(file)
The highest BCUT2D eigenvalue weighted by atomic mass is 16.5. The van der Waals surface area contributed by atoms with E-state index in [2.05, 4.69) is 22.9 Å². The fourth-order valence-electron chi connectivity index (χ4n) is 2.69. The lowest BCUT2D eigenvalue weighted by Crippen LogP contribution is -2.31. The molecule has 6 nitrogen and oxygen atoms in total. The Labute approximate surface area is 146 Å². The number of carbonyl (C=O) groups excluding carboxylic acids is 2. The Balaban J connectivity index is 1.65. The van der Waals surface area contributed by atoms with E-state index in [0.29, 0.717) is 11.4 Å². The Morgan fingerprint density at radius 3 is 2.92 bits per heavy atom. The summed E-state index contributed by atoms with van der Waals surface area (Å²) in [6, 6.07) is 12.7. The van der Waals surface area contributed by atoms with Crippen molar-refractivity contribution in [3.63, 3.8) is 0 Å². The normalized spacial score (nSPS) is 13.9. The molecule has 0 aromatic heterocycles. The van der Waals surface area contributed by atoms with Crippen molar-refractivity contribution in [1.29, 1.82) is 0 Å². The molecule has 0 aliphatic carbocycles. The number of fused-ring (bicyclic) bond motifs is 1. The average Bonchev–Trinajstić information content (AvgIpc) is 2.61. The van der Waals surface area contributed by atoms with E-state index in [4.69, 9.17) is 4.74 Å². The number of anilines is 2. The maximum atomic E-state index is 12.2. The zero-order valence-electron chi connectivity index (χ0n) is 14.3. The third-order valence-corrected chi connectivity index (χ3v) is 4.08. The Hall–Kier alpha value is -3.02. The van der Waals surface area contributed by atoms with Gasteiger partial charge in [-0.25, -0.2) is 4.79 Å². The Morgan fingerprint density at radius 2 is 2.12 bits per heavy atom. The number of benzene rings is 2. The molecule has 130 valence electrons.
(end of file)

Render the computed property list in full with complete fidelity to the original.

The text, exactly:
The highest BCUT2D eigenvalue weighted by atomic mass is 16.5. The van der Waals surface area contributed by atoms with E-state index in [2.05, 4.69) is 22.9 Å². The fourth-order valence-electron chi connectivity index (χ4n) is 2.69. The lowest BCUT2D eigenvalue weighted by Crippen LogP contribution is -2.31. The molecule has 6 nitrogen and oxygen atoms in total. The Labute approximate surface area is 146 Å². The number of carbonyl (C=O) groups excluding carboxylic acids is 2. The Balaban J connectivity index is 1.65. The van der Waals surface area contributed by atoms with E-state index in [0.29, 0.717) is 11.4 Å². The Morgan fingerprint density at radius 3 is 2.92 bits per heavy atom. The summed E-state index contributed by atoms with van der Waals surface area (Å²) in [6, 6.07) is 12.7. The van der Waals surface area contributed by atoms with Crippen molar-refractivity contribution in [3.63, 3.8) is 0 Å². The normalized spacial score (nSPS) is 13.9. The molecule has 0 aromatic heterocycles. The van der Waals surface area contributed by atoms with Crippen molar-refractivity contribution in [1.29, 1.82) is 0 Å². The molecule has 0 aliphatic carbocycles. The number of fused-ring (bicyclic) bond motifs is 1. The average Bonchev–Trinajstić information content (AvgIpc) is 2.61. The van der Waals surface area contributed by atoms with E-state index in [4.69, 9.17) is 4.74 Å². The number of anilines is 2. The maximum atomic E-state index is 12.2. The zero-order valence-electron chi connectivity index (χ0n) is 14.3. The third-order valence-corrected chi connectivity index (χ3v) is 4.08. The Hall–Kier alpha value is -3.02. The van der Waals surface area contributed by atoms with Gasteiger partial charge in [-0.25, -0.2) is 4.79 Å². The Morgan fingerprint density at radius 2 is 2.12 bits per heavy atom. The number of benzene rings is 2. The molecule has 130 valence electrons.